In The Omnivore's Dilemma Pollan concluded by offering the following advice: Eat Food, Not too Much, Mostly Plants. In this book in Part III he expands on those suggestions. That's probably the most valuable part of the book for anyone considering how to change their diet. Personally, since reading The Omnivore's Dilemma I have tried to eat better by eating more fruits, vegetables and pulses and eating less meat. The meat I do eat is quite often purchased from local farmers which may cost a little more than mass-produced meat but has a better fat ratio and is far better tasting. I grew up on a farm and I know the trials and tribulations of being a farmer so I also feel good about supporting local farms.

Journal Entry 5 by mcsar at Richmond, British Columbia Canada on Wednesday, December 2, 2020
I love his writings about food. Thank you for this great book.

Journal Entry 6 by mcsar at Richmond, British Columbia Canada on Friday, November 12, 2021
I have been trying to eat better too, and this is a great reminder of what I need to do. It is so easy to give in because of convenience and costs, but I have to do better.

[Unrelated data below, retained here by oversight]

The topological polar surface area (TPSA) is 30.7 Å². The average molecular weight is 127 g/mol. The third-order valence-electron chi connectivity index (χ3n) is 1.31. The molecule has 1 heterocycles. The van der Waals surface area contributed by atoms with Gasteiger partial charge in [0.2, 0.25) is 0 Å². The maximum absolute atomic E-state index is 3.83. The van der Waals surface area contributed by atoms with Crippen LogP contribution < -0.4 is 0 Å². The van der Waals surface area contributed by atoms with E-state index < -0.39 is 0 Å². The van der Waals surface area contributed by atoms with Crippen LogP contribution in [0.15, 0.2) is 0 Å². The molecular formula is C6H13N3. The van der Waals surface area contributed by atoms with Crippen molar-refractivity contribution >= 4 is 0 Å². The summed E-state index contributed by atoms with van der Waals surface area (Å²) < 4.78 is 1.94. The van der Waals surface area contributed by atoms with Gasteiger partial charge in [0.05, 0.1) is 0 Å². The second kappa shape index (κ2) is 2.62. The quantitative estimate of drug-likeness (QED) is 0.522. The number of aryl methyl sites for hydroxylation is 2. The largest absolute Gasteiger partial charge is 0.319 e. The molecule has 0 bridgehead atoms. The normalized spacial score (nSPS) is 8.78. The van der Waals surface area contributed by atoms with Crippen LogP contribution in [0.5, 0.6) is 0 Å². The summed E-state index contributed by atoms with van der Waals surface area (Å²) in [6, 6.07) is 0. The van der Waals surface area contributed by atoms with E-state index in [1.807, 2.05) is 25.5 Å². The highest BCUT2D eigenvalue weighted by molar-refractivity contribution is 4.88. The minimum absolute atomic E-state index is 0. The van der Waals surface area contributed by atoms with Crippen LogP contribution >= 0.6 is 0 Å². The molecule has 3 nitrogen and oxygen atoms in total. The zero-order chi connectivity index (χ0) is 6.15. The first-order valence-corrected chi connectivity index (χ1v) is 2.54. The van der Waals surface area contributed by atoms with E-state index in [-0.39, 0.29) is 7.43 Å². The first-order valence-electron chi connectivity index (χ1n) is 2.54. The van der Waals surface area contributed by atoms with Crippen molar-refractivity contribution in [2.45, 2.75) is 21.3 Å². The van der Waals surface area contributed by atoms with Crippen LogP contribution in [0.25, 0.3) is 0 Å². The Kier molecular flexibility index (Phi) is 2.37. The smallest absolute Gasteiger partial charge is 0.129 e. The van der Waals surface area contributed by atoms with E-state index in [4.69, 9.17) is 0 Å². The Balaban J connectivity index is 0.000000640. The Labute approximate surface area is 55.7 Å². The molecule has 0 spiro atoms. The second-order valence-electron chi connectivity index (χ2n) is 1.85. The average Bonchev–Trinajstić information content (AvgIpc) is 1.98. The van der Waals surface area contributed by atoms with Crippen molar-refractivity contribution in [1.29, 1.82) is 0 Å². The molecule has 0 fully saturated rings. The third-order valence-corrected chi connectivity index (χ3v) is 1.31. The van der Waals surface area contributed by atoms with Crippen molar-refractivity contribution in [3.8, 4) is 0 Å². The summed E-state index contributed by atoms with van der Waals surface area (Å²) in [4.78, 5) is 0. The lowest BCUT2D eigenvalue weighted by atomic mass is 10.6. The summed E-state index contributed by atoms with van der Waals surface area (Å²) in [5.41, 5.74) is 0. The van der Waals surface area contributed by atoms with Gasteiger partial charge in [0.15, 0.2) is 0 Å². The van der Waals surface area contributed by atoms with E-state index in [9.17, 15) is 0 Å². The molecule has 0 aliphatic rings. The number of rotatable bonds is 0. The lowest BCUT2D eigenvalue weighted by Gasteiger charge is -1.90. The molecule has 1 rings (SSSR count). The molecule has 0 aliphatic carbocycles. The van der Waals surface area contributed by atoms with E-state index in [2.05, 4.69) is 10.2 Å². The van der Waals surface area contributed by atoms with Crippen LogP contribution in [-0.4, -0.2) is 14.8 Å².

Journal Entry 7 by mcsar at Richmond, British Columbia Canada on Friday, February 11, 2022

Released 2 yrs ago (2/10/2022 UTC) at Richmond, British Columbia Canada


On its way to Mankyi as part of my One book a month offer for Jan 2022. Happy reading!

Journal Entry 8 by Mankyi at Zürich, Zürich Switzerland on Tuesday, February 22, 2022
Thank you for sending me this book! I'm looking forward to reading it!

UPDATE June 2024: Although we seem to be doing better with our food and diets here in Switzerland, than in the US, it is still a useful and informative read. I definitely feel inspired to stick to the formula “Eat food.Not too much.Mostly plants.”

Journal Entry 9 by Mankyi at The Lab - Capsule Hotel in Luzern, Luzern Switzerland on Friday, June 14, 2024

Released 4 wks ago (6/14/2024 UTC) at The Lab - Capsule Hotel in Luzern, Luzern Switzerland


Left the book in the communal room.

If you aren't familiar with Bookcrossing, take a few minutes to check out this very cool site. Bookcrossers LOVE books, and more than anything, they love to read books and then set them free for other people to find and enjoy. I would love it if you would leave a journal entry -- you can say where you found the book or how you liked it when you read it.

Are you sure you want to delete this item? It cannot be undone.